The possibility of extraterrestrial life has gained more mainstream credibility recently. A respected former US intelligence official, David Grusch, told Congress he believes the government has long known of alien spacecraft visiting Earth. His testimony intrigued both sides of the political aisle.
Grusch did not claim direct evidence, but said colleagues had described injuries from aliens and cover-ups. His credibility comes from investigating unexplained flying objects for the Pentagon. Next to him sat a Navy commander who encountered a quickly-moving, tic-tac shaped craft in 2004 that defied physics as we know it.
For those convinced we've been visited, this was welcome news. An Australian journalist who interviewed Grusch found him credible and said unidentified anomalous phenomena can no longer be ridiculed. Grusch left open whether visitors are actually aliens or beings who've always lived here. But any non-human intelligence would be momentous.
There's long been a divide between scientists searching space for life and enthusiasts claiming alien visits. That's blurring. A respected Harvard cosmologist, Avi Loeb, argues aliens have been here, notably an object called 'Oumuamua with an odd path through our solar system. This month he retrieved possible interstellar meteor fragments from the ocean floor.
Within academia Loeb is an outlier. But his credentials are solid, and he insists his extraterrestrial explanations make sense, unlike others strained attempts to dismiss possible alien signs.
Most scientists remain skeptical, seeing absence of evidence as telling. No clear signs of life have been found on Mars or elsewhere. But some allow curiosity about if we're alone leads them to support continuing the search.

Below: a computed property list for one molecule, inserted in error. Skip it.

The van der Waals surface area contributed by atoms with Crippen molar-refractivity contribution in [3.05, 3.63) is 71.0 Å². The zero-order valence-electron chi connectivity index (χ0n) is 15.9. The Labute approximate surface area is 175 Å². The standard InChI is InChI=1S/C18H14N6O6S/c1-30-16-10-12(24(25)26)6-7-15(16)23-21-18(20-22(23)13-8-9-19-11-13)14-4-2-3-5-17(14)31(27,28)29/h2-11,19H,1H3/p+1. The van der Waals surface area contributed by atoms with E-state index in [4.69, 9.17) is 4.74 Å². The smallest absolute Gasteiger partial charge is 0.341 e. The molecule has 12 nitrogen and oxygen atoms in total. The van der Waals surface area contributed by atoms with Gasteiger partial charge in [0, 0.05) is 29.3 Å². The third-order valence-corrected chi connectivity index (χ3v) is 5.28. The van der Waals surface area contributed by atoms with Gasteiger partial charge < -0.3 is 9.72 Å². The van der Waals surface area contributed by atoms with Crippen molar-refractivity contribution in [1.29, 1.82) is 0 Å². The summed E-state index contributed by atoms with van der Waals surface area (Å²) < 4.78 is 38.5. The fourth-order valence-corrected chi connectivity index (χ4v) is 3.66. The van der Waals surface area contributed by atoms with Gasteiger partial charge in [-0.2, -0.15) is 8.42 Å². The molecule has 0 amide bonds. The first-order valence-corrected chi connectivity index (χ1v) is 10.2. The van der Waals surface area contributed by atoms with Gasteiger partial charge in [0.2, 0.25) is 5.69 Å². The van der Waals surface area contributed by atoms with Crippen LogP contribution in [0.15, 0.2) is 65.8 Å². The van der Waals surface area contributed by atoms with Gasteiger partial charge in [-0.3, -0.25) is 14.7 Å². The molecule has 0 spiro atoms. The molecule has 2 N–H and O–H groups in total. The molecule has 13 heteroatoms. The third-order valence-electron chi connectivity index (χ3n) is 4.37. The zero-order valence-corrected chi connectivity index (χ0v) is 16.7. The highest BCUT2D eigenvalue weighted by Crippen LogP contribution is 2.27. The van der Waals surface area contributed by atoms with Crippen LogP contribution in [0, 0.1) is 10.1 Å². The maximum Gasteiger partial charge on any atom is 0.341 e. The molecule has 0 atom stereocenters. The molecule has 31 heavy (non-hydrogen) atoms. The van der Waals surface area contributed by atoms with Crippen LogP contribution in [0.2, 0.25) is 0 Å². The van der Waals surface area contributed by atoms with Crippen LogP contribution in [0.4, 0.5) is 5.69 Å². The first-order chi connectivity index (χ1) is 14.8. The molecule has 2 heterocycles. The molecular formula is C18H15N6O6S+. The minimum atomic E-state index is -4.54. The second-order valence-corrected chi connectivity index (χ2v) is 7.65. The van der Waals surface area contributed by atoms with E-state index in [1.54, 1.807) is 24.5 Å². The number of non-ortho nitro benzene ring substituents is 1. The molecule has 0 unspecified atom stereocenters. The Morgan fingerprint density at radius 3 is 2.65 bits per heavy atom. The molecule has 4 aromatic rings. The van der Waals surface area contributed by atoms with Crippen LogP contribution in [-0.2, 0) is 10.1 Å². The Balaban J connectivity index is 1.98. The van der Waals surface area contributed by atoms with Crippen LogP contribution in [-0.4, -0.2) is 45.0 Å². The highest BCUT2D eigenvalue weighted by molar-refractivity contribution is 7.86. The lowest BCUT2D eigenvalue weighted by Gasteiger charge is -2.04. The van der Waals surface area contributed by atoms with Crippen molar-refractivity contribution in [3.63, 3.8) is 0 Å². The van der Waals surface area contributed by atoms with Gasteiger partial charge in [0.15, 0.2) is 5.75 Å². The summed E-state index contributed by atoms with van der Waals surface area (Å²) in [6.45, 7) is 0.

Options range from listening for signals, looking for biosignatures, and seeking alien tech signatures that might be visible at great distances. But nothing definitive has been found despite 70 years of efforts.
A few scientists, like Loeb, speculate about alien life confidently. Most see overinterpreting limited data. Loeb is accused of embarrassing Harvard colleagues in his extraterrestrial advocacy. But he argues staying open-minded is key to discovery.
On the fringe, some like filmmaker Jeremy Corbell make dramatic UFO claims. But supposed spacecraft lights were likely flares, and Grusch's background raises questions about his objectivity. Still, most agree continued research on unexplained sightings is merited.
In the end, absence of evidence has always plagued the extraterrestrial field. At what point does that become meaningful? If life were common, we should be finding it, argues one skeptic. Others counter we may just lack the right tools so far. The gap between any aliens and humans is also likely enormous.
Earnestness in examining the possibility of aliens is arguably irresistible. But what might visitors make of our obsession, when it diverts focus from solving problems here on Earth?
Source: The Financial Times